Here is a graph that I spent part of the morning building on Excel (surprisingly difficult – almost as though Microsoft was being deliberately obstructive):
I specifically chose “Total Tax Collection as a % of GDP” because I don’t like datasets (or Forbes articles!) that talk about “highest marginal tax rates”. Speaking as an accountant, let me say that those numbers are meaningless. You can have a really high marginal tax rate (of, like “80%”), but because of the allowable deductions, the effective tax rate is rarely higher than 20% – which makes your country a lot nicer than a country with a tax rate of 25% that is strictly enforced without any permissible deductions.
So going back to the graph, some points:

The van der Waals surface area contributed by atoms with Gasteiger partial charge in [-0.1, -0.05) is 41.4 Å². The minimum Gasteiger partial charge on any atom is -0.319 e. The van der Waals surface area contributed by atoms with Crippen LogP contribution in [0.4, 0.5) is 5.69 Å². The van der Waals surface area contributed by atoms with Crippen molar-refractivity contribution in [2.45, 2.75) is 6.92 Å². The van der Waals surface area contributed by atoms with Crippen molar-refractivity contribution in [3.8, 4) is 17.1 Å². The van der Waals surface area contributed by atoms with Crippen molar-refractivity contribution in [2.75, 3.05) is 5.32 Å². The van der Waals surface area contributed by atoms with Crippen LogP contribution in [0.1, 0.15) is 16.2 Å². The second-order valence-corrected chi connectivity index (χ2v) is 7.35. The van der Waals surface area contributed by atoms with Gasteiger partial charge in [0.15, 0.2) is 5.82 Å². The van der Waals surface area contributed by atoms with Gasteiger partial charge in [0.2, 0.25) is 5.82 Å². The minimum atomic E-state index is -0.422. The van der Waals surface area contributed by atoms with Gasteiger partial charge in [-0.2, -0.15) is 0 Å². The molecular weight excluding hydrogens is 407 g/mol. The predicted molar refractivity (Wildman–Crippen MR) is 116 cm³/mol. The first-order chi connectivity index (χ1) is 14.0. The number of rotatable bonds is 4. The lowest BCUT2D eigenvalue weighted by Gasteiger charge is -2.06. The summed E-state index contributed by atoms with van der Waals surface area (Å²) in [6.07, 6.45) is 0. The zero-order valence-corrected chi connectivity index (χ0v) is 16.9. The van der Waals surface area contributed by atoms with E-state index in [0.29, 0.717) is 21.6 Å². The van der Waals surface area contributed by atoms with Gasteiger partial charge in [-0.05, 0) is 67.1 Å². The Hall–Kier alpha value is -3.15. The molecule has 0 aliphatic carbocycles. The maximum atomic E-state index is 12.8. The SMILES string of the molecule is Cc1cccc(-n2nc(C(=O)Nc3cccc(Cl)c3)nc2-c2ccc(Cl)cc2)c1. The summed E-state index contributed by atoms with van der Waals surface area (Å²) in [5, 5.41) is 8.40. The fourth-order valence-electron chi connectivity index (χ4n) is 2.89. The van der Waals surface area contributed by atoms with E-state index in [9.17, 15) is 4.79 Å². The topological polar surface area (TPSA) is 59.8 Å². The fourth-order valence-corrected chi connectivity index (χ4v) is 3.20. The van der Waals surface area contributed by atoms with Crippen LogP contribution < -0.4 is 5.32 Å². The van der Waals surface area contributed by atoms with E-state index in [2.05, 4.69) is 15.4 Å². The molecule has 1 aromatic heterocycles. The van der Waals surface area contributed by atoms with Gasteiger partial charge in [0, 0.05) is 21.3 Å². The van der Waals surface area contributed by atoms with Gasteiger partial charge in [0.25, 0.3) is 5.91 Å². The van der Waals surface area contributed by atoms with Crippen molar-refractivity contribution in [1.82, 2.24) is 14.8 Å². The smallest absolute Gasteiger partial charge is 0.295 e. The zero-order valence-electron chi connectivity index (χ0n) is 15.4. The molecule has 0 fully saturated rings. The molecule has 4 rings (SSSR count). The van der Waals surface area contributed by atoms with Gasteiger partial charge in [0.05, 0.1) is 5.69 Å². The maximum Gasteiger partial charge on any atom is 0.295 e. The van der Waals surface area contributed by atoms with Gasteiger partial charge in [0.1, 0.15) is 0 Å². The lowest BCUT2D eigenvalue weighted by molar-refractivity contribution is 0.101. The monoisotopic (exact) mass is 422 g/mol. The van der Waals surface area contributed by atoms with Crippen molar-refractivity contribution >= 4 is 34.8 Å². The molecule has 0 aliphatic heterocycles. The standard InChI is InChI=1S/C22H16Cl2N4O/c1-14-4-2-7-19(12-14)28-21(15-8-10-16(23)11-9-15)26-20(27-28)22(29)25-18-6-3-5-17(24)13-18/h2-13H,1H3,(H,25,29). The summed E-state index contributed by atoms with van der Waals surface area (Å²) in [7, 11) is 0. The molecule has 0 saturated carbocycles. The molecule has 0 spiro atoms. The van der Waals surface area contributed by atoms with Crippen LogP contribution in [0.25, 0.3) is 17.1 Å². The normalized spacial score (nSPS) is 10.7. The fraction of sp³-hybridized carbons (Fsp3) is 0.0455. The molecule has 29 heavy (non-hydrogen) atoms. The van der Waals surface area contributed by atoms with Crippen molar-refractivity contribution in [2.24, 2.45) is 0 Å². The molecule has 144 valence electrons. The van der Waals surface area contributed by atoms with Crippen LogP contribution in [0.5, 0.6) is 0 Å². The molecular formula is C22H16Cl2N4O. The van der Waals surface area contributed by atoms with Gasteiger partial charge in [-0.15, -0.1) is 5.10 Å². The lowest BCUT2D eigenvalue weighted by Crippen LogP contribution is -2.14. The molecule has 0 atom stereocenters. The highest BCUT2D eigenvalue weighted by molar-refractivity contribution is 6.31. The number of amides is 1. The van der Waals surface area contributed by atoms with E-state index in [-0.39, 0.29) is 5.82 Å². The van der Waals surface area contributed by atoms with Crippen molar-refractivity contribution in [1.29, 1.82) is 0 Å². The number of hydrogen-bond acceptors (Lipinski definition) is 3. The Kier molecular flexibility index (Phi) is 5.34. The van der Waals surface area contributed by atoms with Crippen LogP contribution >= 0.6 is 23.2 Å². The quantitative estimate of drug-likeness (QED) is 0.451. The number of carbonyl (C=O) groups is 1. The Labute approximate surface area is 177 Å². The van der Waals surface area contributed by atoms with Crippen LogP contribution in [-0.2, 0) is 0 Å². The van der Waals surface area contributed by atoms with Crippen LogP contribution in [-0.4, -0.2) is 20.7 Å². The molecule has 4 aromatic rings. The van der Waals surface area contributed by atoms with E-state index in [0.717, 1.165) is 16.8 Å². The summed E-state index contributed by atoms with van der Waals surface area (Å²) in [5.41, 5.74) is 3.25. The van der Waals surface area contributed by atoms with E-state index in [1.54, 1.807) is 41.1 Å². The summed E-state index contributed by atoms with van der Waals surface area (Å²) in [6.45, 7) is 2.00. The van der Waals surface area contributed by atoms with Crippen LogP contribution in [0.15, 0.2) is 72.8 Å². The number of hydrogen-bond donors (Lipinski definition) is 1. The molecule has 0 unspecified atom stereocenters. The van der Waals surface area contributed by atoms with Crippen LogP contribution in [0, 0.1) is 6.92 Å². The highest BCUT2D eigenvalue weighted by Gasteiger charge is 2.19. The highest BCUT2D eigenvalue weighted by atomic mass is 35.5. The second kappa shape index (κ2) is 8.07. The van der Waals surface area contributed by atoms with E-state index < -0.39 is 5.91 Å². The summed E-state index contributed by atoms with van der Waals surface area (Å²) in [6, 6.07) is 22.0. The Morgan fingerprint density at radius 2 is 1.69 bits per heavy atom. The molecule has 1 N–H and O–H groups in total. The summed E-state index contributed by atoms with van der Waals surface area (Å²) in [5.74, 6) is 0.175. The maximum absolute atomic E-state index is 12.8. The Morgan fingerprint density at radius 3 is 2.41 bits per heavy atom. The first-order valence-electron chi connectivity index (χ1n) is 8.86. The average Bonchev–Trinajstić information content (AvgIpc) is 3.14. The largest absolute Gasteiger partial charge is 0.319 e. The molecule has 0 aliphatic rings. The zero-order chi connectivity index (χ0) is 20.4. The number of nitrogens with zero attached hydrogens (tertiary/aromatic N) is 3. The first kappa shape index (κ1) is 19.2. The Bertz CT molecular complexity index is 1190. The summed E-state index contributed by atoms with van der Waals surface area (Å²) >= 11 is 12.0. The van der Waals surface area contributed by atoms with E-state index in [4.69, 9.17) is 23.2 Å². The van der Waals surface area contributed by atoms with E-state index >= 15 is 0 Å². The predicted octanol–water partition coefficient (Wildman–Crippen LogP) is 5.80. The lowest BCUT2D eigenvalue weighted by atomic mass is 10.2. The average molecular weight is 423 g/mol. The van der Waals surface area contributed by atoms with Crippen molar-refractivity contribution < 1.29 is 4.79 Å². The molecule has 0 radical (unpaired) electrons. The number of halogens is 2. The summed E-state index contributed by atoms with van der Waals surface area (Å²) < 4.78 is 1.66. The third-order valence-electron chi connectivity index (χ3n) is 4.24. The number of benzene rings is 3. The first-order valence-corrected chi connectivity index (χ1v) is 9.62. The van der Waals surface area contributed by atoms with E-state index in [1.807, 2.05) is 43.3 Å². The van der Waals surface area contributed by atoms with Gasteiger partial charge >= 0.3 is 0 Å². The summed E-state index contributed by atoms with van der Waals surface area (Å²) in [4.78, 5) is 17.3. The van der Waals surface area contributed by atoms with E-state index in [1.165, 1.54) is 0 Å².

- The Scandinavian countries collect massive amounts of their annual GDP in tax (between 40% and 50% of GDP).
- The United States, comparatively, collects about 25% of GDP in taxes.
- Chile and Mexico are the OECD countries with the lowest tax collections.
If you’re looking for the non-OECD countries, have a look at this wikipedia page. Some observations from there:
- South Africa collects about 27% of GDP in taxes (higher than the US).
- The countries of the Arabian peninsula have some of the lowest tax collections in the world (but you don’t seem too many of them on the tax haven radar).
- The balance of the low-tax collecting countries seem to be made up of the war-torn and the developing-extremely-slowly.